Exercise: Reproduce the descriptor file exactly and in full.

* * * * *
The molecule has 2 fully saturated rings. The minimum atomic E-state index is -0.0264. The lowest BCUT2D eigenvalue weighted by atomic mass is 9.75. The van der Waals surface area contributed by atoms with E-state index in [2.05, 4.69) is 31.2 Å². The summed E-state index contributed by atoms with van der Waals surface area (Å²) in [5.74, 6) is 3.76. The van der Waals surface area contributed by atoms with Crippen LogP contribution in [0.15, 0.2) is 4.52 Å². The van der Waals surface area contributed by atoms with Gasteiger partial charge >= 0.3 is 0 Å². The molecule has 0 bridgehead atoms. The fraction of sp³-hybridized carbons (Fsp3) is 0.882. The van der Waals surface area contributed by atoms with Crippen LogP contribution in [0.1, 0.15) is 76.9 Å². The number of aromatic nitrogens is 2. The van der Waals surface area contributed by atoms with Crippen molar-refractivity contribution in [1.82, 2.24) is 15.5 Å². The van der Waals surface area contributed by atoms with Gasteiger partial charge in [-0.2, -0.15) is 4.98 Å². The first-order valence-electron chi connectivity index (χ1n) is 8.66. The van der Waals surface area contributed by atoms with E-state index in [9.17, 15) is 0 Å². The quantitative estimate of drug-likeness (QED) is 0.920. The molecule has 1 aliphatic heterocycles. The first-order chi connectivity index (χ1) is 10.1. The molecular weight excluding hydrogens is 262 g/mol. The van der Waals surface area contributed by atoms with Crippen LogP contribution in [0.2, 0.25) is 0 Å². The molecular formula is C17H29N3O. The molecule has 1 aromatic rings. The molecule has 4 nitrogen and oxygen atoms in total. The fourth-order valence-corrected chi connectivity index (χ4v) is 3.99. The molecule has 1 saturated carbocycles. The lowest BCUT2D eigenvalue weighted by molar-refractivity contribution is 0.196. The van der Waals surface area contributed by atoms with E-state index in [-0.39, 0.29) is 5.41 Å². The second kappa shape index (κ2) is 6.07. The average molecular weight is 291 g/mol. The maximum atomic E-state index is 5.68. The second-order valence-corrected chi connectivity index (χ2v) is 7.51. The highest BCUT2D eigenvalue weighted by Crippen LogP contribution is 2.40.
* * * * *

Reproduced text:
The molecule has 2 fully saturated rings. The minimum atomic E-state index is -0.0264. The lowest BCUT2D eigenvalue weighted by atomic mass is 9.75. The van der Waals surface area contributed by atoms with E-state index in [2.05, 4.69) is 31.2 Å². The summed E-state index contributed by atoms with van der Waals surface area (Å²) in [5.74, 6) is 3.76. The van der Waals surface area contributed by atoms with Crippen LogP contribution in [0.15, 0.2) is 4.52 Å². The van der Waals surface area contributed by atoms with Gasteiger partial charge >= 0.3 is 0 Å². The molecule has 0 bridgehead atoms. The fraction of sp³-hybridized carbons (Fsp3) is 0.882. The van der Waals surface area contributed by atoms with Crippen LogP contribution in [0.1, 0.15) is 76.9 Å². The number of aromatic nitrogens is 2. The van der Waals surface area contributed by atoms with Crippen molar-refractivity contribution in [1.82, 2.24) is 15.5 Å². The van der Waals surface area contributed by atoms with Gasteiger partial charge in [-0.2, -0.15) is 4.98 Å². The first-order valence-electron chi connectivity index (χ1n) is 8.66. The van der Waals surface area contributed by atoms with E-state index in [9.17, 15) is 0 Å². The quantitative estimate of drug-likeness (QED) is 0.920. The molecule has 1 aliphatic heterocycles. The first-order chi connectivity index (χ1) is 10.1. The molecular weight excluding hydrogens is 262 g/mol. The van der Waals surface area contributed by atoms with Crippen LogP contribution in [0.2, 0.25) is 0 Å². The molecular formula is C17H29N3O. The molecule has 1 aromatic rings. The molecule has 4 nitrogen and oxygen atoms in total. The fourth-order valence-corrected chi connectivity index (χ4v) is 3.99. The molecule has 1 saturated carbocycles. The lowest BCUT2D eigenvalue weighted by molar-refractivity contribution is 0.196. The van der Waals surface area contributed by atoms with E-state index in [-0.39, 0.29) is 5.41 Å². The second kappa shape index (κ2) is 6.07. The average molecular weight is 291 g/mol. The maximum atomic E-state index is 5.68. The second-order valence-corrected chi connectivity index (χ2v) is 7.51. The highest BCUT2D eigenvalue weighted by Crippen LogP contribution is 2.40.